Jeremy Maclin - If Jackson's gone, he better be ready to be the No. 1 guy. In 2010 Jackson was knocked out of the Falcons game in the first half, and Maclin had a monster agme (7 catches, 159 yards). The following week, with Jackson out, Maclin had five catches for 42 yards. This season, with Jackson benched against the Cardinals, Maclin had just two catches for 6 yards. But to be fair, Vick was injured and played horribly in that game. And back in 2009, Maclin had four carches for 83 yards without Jackson in a game against the Falcons. In 2011, he led the Eagles with 63 catches and a 66.1 yards per game average.
Jason Avant - His receptions have gone up in each of the past five seasons. Avant finished with career-highs in catches (52) and receiving yards (679). He'll assume the same role in the slot in 2012.
Riley Cooper - He showed some big-play ability, averaging a team-high 19.7 yards per reception. If the Eagles get rid of Jackson, they need to find a receiver to play alongside Maclin. Cooper is better suited for a backup/fourth WR role at this point.
Steve Smith - He'll be remembered for his drop that led to an interception in the first Giants game. In hindsight, you could argue that Smith was the Eagles' worst free-agent signing, considering he did not contribute, and his contract was a bit of a slap in the face to Jackson, who earned $600,000. Then again, it's important to remember that Maclin's health was a concern at the time of the Smith signing.
Chad Hall - He snuck on to the roster at some point in each of the past two seasons, but I really have no idea whis his future holds.
Jason Peters - I don't think any Eagle played at a higher, more consistent level than Peters, who was named a first-team AP All-Pro last week. He was a beast in the run game, consistently shoving defensive ends upfield before getting his hands on linebackers and clearing space for McCoy. And he held up well in pass protection, going against some very talented pass rushers. Peters is signed through 2014.
Evan Mathis - If the Eagles re-sign Mathis, the entire offensive line will return in tact in 2012. Mathis does not have the highlight reel that Peters has, but he was probably the Eagles' second-most consistent lineman. Pro Football Focus rated Mathis as the top guard in the league. I can't say I study other teams' offensive lines much, but that's high praise. My guess is Mathis, who played for three teams in his first six years in the league, would like to return and play for Mudd.
Jason Kelce - There were definitely growing pains for the rookie, who started all season. There wasn't a lot of confusion among the Eagles' offensive linemen though, and Kelce deserves credit for that (along with Mudd, of course). At times, he got overpowered by opposing defensive linemen, specifically in pass protection, but Kelce showed potential, and it's reasonable to assume he can make progress with a full offseason.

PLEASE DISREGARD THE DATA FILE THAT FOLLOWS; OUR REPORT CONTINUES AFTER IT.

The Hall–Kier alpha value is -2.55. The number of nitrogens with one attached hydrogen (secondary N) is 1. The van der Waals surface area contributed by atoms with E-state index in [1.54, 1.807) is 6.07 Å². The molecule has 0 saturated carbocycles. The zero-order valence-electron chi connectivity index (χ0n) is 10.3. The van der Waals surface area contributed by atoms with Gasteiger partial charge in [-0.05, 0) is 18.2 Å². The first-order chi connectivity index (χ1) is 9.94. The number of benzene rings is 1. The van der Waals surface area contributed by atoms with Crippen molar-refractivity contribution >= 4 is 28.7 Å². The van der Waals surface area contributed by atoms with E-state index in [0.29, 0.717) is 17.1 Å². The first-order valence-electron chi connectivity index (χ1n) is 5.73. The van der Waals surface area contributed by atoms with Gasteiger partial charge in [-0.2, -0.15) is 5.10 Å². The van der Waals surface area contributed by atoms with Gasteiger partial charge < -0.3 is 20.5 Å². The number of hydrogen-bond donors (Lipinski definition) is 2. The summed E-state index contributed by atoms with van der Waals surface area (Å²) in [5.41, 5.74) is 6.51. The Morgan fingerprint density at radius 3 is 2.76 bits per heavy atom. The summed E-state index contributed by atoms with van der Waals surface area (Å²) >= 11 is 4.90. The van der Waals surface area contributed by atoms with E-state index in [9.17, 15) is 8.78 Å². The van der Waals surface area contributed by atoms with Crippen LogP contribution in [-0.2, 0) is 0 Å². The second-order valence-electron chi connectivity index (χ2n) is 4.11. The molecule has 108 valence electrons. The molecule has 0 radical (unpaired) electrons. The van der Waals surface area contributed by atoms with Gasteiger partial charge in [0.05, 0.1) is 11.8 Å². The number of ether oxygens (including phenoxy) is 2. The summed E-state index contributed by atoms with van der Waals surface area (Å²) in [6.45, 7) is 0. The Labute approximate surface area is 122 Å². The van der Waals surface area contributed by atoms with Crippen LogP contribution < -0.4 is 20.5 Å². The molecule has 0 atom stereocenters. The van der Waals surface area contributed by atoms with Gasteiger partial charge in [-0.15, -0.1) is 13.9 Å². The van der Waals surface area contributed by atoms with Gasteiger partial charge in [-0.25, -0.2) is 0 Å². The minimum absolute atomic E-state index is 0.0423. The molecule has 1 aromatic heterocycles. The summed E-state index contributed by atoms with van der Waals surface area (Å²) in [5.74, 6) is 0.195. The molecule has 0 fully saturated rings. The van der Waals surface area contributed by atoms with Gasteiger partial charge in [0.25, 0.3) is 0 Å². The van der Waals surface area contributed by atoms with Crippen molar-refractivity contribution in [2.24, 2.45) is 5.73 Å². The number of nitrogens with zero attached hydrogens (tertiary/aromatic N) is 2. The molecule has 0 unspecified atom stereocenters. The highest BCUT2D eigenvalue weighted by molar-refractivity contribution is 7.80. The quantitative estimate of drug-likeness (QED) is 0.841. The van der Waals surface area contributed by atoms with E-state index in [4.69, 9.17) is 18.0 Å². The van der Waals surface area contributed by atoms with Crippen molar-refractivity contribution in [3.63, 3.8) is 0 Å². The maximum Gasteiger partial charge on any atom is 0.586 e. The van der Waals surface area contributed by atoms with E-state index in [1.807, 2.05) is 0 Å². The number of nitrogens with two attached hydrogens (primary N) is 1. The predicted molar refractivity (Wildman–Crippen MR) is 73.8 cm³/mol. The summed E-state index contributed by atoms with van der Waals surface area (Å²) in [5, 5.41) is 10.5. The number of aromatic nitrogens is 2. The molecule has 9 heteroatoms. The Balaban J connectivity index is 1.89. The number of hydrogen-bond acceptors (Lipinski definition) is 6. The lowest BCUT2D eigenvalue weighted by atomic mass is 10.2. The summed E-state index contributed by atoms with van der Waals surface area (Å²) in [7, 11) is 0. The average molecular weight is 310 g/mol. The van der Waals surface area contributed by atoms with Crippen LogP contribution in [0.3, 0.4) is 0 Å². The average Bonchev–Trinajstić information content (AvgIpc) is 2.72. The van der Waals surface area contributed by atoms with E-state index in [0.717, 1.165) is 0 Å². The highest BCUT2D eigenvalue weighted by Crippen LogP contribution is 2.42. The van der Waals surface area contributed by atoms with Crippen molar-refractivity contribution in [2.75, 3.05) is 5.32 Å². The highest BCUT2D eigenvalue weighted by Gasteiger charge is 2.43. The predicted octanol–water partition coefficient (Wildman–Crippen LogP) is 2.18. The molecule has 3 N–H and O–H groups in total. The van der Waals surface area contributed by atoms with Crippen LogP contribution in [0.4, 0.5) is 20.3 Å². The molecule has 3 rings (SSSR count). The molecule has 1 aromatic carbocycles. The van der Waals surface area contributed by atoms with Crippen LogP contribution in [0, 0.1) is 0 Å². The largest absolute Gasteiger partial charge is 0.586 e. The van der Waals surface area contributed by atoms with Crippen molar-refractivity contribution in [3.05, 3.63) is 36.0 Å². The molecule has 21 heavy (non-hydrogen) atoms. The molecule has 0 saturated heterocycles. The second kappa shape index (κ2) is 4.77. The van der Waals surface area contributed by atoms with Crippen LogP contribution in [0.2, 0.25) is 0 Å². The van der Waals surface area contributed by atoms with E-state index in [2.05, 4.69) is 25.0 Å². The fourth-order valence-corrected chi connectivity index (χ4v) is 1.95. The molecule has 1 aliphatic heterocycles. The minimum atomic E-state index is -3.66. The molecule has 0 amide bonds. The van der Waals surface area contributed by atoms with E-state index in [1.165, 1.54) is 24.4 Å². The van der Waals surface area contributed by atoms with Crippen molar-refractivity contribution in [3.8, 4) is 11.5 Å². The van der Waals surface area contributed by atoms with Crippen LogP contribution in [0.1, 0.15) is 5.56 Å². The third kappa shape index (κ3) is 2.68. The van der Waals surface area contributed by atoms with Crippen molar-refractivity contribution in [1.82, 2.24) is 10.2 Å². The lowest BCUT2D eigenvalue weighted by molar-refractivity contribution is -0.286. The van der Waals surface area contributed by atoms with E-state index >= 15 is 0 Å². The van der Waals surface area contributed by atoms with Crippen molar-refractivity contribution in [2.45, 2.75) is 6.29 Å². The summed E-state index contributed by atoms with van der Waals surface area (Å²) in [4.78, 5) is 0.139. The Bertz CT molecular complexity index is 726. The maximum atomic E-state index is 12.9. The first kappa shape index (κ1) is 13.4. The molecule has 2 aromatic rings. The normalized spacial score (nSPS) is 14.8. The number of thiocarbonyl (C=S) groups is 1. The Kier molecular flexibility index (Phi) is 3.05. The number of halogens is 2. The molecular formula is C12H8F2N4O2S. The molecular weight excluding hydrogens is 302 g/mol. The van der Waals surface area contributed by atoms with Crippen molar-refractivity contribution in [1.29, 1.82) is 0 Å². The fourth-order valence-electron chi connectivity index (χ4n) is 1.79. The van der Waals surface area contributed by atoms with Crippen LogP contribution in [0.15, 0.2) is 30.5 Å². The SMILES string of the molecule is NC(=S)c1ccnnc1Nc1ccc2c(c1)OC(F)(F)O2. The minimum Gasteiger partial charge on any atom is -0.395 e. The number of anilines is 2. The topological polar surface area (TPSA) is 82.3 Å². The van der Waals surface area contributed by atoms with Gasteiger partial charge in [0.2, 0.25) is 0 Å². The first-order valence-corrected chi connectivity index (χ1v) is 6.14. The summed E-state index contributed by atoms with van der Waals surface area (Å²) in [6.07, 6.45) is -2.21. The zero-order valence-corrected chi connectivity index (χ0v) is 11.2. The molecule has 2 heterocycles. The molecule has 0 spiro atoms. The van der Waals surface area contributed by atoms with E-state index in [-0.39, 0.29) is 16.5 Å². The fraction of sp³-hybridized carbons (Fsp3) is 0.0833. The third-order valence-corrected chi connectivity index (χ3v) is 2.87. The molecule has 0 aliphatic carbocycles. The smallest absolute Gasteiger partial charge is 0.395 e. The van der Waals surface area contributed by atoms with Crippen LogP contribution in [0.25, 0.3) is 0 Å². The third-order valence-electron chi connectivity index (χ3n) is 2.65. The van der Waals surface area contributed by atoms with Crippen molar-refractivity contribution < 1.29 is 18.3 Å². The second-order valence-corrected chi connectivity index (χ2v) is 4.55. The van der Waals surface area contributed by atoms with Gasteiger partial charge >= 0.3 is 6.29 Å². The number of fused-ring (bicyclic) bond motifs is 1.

Danny Watkins - I need to see more from Watkins. Were there flashes of potential? Sure. But there were also plenty of struggles, particularly in pass protection. Remember, Watkins, who turned 27 in November, did not get the starting nod at the beginning of the season. It was only after the Eagles saw Kyle DeVan play so poorly against the 49ers that they decided to give Watkins a shot. This offseason will be crucial for Watkins, moreso than any other offensive player besides Vick.
Todd Herremans - The Eagles tried a bunch of options at right tackle at Lehigh and came up empty, forcing Herremans to start there without any reps in preseason games. He did not play at Peters' level, but held up well in a critical spot for the Eagles. Herremans, who is signed through 2013, should be back at right tackle next season.
Backup offensive linemen - As for the reserves, the Inquirer's Jonathan Tamari wrote a story this week indicating that Jamaal Jackson will be gone. So the Eagles need to make sure they have someone who can be Kelce's backup. Julian Vandervelde, who was a rookie this season, figures to compete for a backup spot at guard with whoever else the team brings in. And the Eagles need to sort out their backup situation at tackle. King Dunlap seems like he could be a fit for that role, but he's a free agent. Winston Justice's health is a question, and the Eagles would need to rework his deal if he's going to be a backup.
Brent Celek - His season is even more impressive, considering Celek had two surgeries last week - one to repair a torn labrum in his left hip and the other for a sports hernia. His numbers (62 catches, 811 yards) were up from a year ago, and Celek set a career-high, averaging 13.1 yards per catch. According to STATS.com, only five wide receivers and two tight ends had more yards after the catch than Celek, who piled up 500. He's also made great strides as a blocker.
Clay Harbor - Interesting take from Domo in this week's edition of SportsWeek, in which he argues that the Eagles will be fine without Jackson. Part of his argument is based on the possibility of the offense changing and perhaps relying more on two tight ends, like the Patriots. If the Eagles are going to part ways with Jackson, they either need to replace him with a speedy wide receiver or do what Domo suggests and change the identity of their offense. Harbor played about 23 snaps per game this season, according to PFF. He had 13 catches for 163 yards and also improved as a blocker.